Sunday, June 9, 2013

The Houston Story (1956)

The Houston Story belongs to what may be one of the rarest of all film noir sub-genres - the Texas noir. The Lone Star State may not be an obvious noir setting but it works pretty well in this underrated movie.

Gene Barry is Frank Duncan, an oil driller with big dreams. He’s come up with what he thinks is a great money-making scheme. All he needs is the finance to get it rolling. The finance will have to come from the Mob. You see, Frank’s scheme is not exactly honest. His idea is to tap into existing oil wells and steal the oil, on a very large scale. First he needs to make some mob connections, which he does in a rather ingenious but obscure way by planting a story that a certain dead body that has been found belongs to a popular canary, a canary who just happens to be the girlfriend of a mobster.

Frank eventually achieves his object - he gets a meeting with Paul Atlas (Edward Arnold). Atlas controls the Mob’s operations in this territory. Frank sells Atlas on his plan. Frank is now in, but he’s not as far in as he thinks he is. What Frank fails to realise is that even though the Mob needs his knowledge of the oil business they will never trust him completely. He’s an outsider, and he’s an ambitious outsider which makes him even more suspect.

An even bigger problem for Frank is Zoe Crane (Barbara Hale). She’s the singer he used to make contact with Atlas. Zoe’s boyfriend is Gordy Shay (Paul Richards), Paul Atlas’s second-in-command. Shay is already annoyed by Frank’s raid rise in the organisation and he’s also insanely jealous where Zoe is concerned. And it’s pretty obvious that Zoe and Frank Duncan have been making eyes at each other. In the fullness of time Shay’s consequent dislike of Frank will have serious repercussions, for both Shay and Frank.

Gene Barry is best remembered for his starring role in the immensely popular early 60s TV series Burke’s Law. The easy charm he displayed in that series stands him in good stead here. Frank is a guy who uses his charm to get what he wants, especially from women. The doubt that one has initially is whether Barry can adequately convey Frank’s ruthlessness and ambition. In fact he does a very fine job. Frank is a convincing crook but his essential likeability ensures that he never loses the audience’s sympathy, and that sympathy is of course essential in a film noir.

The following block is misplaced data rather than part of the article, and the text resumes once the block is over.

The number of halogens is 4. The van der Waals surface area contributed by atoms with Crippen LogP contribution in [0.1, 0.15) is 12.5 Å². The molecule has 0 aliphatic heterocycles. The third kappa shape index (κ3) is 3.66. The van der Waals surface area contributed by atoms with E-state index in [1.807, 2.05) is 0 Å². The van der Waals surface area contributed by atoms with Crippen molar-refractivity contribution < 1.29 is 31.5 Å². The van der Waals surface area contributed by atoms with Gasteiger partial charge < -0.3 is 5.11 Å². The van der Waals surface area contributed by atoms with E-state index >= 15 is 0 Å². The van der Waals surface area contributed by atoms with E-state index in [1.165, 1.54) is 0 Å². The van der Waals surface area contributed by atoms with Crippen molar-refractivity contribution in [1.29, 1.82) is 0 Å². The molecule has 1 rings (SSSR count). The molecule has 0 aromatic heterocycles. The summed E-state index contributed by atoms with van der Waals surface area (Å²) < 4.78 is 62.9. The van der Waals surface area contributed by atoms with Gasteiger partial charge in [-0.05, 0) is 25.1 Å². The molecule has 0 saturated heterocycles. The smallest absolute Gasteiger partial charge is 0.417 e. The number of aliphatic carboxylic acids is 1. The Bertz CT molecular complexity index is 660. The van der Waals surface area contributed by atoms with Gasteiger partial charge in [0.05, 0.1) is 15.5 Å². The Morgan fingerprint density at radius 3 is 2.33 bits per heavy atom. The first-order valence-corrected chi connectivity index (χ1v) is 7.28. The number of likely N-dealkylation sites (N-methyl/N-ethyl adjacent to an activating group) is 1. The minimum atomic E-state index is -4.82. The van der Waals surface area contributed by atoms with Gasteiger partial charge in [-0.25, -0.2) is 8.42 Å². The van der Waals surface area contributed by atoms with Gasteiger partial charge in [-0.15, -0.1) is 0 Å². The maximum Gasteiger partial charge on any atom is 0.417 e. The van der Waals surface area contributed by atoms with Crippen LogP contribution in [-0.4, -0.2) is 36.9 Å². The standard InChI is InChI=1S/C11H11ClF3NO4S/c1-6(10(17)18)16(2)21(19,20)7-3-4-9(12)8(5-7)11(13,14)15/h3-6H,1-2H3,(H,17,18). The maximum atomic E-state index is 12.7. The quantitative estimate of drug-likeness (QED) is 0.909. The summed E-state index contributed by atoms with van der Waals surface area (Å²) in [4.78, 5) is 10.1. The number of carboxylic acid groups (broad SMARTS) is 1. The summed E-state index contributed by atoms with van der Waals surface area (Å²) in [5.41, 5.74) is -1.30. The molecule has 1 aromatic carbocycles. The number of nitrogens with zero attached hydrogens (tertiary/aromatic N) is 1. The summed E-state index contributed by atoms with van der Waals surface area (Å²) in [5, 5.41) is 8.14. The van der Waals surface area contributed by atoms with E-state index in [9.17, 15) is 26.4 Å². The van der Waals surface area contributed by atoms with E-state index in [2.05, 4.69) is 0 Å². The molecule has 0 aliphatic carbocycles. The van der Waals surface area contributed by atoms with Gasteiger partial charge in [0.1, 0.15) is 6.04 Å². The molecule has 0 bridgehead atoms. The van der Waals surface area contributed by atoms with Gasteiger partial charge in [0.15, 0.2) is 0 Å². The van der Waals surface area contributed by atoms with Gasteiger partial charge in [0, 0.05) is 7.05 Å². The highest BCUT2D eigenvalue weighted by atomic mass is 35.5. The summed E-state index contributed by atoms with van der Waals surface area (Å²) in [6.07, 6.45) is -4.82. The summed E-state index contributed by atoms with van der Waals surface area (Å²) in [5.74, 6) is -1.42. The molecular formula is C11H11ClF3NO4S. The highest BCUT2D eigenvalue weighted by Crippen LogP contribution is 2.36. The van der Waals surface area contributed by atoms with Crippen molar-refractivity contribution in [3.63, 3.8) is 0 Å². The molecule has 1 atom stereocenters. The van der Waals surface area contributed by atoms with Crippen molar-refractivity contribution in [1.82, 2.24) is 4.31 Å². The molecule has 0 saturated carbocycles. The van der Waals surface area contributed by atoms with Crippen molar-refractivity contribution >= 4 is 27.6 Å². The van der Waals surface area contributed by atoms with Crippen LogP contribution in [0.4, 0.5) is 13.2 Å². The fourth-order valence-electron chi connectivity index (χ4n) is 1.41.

Barbara Hale makes an effective femme fatale. Zoe is every bit as ruthless as Frank, and possibly even more so. She is not interested in a man unless he has power and money, especially money, and she will dump a guy in the twinkling of an eye if he is no longer able to provide her with what she wants.

Jeanne Cooper is adequate in the role of Madge, a waitress in a cafe frequented by oil drillers. She’s another of Frank’s women, but she is no real competition for the glamorous Zoe. Edward Arnold does well as Paul Atlas, a mobster with a couple of weaknesses that will play an important role as the plot unfolds. Paul Richards is a bit too much of a weasel to carry off the role of Gordy convincingly.

This is one of a number of crime B-movies with a touch of noir that were directed by William Castle before he found his true niche in horror. Castle was always keenly aware of the golden rule that whatever else you might do you must never let the audience become bored. There’s not much chance of that happening in this taut 79-minute feature. Robert E. Kent’s script avoids too many obvious noir clich├ęs.

While Frank is a crook, or at least an aspiring crook, right from the get-go he can still be seen as a noir hero. He’s driven by his ambition and his greed but the world of big-time organised crime turns out to be a whole lot nastier than he’d expected. He’s dishonest but he’s not evil enough to fit easily and successfully into this world.

Sony have released this movie as a made-on-demand DVD. Picture quality is slightly grainy but generally pretty good. Sound quality is fine. The transfer is widescreen and anamorphic.

The Houston Story is a nifty little B noir that benefits from its slightly unusual setting. Well-crafted and well-acted and thoroughly enjoyable. Highly recommended.

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